But he wouldn’t let us in. I tried explaining to him that we had a message that would change his life. Using history and doctrine, I told him that he needed to give us a chance. Nothing worked. I felt frantic. So, I told him the truth: I had prayed over a map, and I was certain that I was directed to that street just to talk to him.

He apologized before he shut the door.

In the span of two hours I had felt the calm certainty of spiritual guidance, the quiet grandeur of Godly acknowledgment and the peace that comes from knowing I was doing my service. And I felt the flip side. Walking away from that house, I not only felt my inadequacy, but I was amazed by how little I understood God and his methods. It must have been something I had done. God set it up perfectly, and I somehow messed up.

But that’s one experience, one day. There were other people that my companion and I would meet on the street and I knew that we were an answer to their prayers. There were times when I was used perfectly, despite my weaknesses.

That’s the power of a mission.


From our apartment on the sixth floor, we could see the fledgling skyline of Niagara Falls. Almost every night, the city shot fireworks above the falls, giving every day a festive farewell, which became less and less impressive by the seventh month.

But as I spent each night on my balcony, I didn’t bother watching the fireworks. Kneeling, arms resting on a plastic wicker chair, I would pray into the night. I didn’t want my companion to hear how desperate I was. I didn’t want him to hear me beg and plead to Him, because I didn’t understand what I was doing wrong. I couldn’t understand why after 23 months as a missionary, I was having so much trouble now. I couldn’t understand why my last month was my hardest.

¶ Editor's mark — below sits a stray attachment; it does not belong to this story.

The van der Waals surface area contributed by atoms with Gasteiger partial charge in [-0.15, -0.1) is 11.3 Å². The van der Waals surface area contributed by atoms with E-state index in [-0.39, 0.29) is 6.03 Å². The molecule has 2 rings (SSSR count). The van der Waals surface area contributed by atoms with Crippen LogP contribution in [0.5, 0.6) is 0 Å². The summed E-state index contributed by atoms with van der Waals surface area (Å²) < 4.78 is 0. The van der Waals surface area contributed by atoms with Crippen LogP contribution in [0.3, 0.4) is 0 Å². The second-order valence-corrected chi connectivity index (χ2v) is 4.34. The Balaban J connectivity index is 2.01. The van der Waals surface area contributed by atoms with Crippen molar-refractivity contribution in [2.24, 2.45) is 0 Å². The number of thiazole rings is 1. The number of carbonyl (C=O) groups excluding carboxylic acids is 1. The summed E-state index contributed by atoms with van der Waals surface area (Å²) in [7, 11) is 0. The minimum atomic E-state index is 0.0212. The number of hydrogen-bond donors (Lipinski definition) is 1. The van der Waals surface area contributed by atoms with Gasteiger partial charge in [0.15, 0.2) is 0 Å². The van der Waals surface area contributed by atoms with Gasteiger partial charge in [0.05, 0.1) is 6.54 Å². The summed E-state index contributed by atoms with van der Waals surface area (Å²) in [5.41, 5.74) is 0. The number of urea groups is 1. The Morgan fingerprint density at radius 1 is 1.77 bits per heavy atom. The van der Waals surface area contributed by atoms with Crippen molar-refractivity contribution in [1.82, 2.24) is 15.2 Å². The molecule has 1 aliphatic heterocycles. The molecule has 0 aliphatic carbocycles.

I would look up from my prayers and see the tired houses of the small city, and feel like I was their only hope, and I was failing. So I’d pray more. Night after night, I would pray more.


Two weeks ago, my editor and I were standing in the quad, eating free hot dogs. We spoke briefly about how many Mormons there were on campus (about five, including a professor) and how there probably was no need to talk to them. He didn’t mean to, but the way he said it implied that their viewpoint would almost be unneeded, because, unlike me, they didn’t have doubts. And a missionary who comes home as zealous as he left isn’t a good story.

I didn’t say anything, but it represented a dichotomy that I nurse. On the one hand, I see his point — not about the specific Mormons on campus, but about radical religious people in general. Maybe they don’t evaluate their faith; perhaps they accept Mormon culture a little too readily at the exclusion of other culture. But at the same time, the implied pity in my editor’s off-handed comment reminded me that I still have pretty strong feelings for my faith, like a past love you can’t forget. But there’s been trials, there’s been reasons why I can’t forget.


Not too long ago, I was out with some friends in a sweaty bar in Calgary. They were both former Mormons. Over the beats slipping through the walls of the club, they tried to get me to drink. They had found peace outside the Church, and were inviting me to join them. As stupid as it may sound, drinking was symbolic: they knew I didn’t go to church as much, and that I was no longer living all the tenets of my faith. In their own way, they were being supportive.

But it sounded so hollow. Maybe I’ve just been too indoctrinated to change, or maybe I didn’t want to disappoint my family. But mostly, I think it was my past. Neither of my friends spent those hours on that balcony, praying in seeming vain, pleading to God because my mission, my life and doubts weren’t becoming any easier.

And it never got easier. I left the mission feeling beaten. But, I couldn’t doubt I was heard. Now, I just have to figure out if I’m ready to talk to Him.